How much time you can realistically expect to spend with a pet is another important factor and should be taken seriously. People with very busy lives and serious responsibilities at work that keep them away from home for long periods aren’t the best candidates for owning an animal that needs and craves love and attention. This is especially true of dogs, which are highly sociable animals. Here again, a cat can be a good option, but remember that cats require attentionas well and certainly won’t thrive in a neglectful living environment. 

Acclimatization

Dogs and cats are creatures of habit, and a change of living environment can be an unsettling experience. Take care to make your new pet’s arrival as smooth as possible. Set up a space just for him, in a quiet spot in a part of your home that’s not as heavily trafficked as others. Be prepared to spend time with your new family member in the beginning to help him make the transition, especially if you’ve brought home a rescue petwho’s been subjected to abuse. 

It’s important to be realistic about providing care for the pet you choose. It’s unrealistic to expect that you’ll be spending hours every day with a pet, but you don’t want to bring an animal into a situation of benign neglect, no matter how unintentional. Use common sense and make a humane decision.

 

Courtesy of Pixabay.com.       

Link: http://www.ourbestfriends.pet

Puppy pals!

IMG_4550.jpeg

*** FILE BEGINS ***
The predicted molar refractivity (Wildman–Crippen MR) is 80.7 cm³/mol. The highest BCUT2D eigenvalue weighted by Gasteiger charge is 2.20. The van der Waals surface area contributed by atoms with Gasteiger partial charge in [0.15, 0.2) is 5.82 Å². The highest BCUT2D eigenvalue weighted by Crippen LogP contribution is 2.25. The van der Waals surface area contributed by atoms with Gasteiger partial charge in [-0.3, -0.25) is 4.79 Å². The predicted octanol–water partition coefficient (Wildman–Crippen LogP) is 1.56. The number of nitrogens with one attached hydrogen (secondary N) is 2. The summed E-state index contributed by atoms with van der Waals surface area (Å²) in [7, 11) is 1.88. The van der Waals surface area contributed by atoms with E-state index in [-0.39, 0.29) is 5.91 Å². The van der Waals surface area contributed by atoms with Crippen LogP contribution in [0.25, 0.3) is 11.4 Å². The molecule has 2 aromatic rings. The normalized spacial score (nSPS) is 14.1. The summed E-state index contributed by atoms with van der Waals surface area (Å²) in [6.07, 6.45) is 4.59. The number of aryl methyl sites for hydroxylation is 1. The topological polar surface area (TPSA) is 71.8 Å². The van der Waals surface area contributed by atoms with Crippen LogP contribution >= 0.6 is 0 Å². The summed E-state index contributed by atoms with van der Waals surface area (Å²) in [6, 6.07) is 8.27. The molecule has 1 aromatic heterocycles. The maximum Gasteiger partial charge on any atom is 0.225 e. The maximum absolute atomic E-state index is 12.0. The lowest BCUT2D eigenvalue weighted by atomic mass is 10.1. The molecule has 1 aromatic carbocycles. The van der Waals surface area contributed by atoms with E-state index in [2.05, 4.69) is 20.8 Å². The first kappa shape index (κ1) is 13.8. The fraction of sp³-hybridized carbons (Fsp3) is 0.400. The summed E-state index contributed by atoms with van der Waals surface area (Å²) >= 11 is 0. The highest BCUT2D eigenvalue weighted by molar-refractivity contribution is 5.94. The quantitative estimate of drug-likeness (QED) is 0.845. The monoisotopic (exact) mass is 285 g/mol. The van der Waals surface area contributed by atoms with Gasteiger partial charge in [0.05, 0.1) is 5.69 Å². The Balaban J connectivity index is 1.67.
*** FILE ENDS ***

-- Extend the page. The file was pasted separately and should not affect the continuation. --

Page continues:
Watching your pup play with another pup is a proud parent moment. The first place to learn about compatible playmates is at puppy kindergarten. When you take your puppy to a safe place like that, you learn about what is aggressive play and what is just playful roughhousing. This is very important for when you take your pup out to the dog park or in real life experiences because then you know how to react when it’s happening. Once he felt comfortable playing in settings like kindergarten (took a few weeks for him to settle in completely) he started playing with lots of puppies both his size and a little smaller. It was apparent who was a good fit for him because he didn’t want to stop playing around. His tail would be wagging, and they would take breaks when they needed to. Many parents get nervous when dogs are vocal (barking, whining, making sounds) while they are playing and the majority of the time this is nothing to worry about. Pax does not bark unless he’s amped up or a little frustrated! It is also important to interact with the owner. If an owner is not paying attention to their dog or doesn’t seem to care what their dog does really and that is opposite of you the match might not be as good as you’d hope. Dogs take after their owner’s personality, demeanor, and emotions so if you are a chill, go with the flow, and patient owner your dog will respond very much in those ways as well. Puppies play great together especially if they are of similar age. It is fascinating to watch nonverbal communication between two dogs because they instantly know if they want to play together or not. Puppies can smell each other out from a mile away! They play almost the same and can typically be a great match as older dogs may be annoyed with the puppy energy and playfulness. However, older and more prominent dogs may also be compatible matches for your dog. Just notice how they interact, is the bigger dog laying on it’s back letting your pup jump all over him? Is the other dog wagging its tail and posing in a down dog fashion? Those movements are signs that the dog wants to play and does not view the other dog as a threat.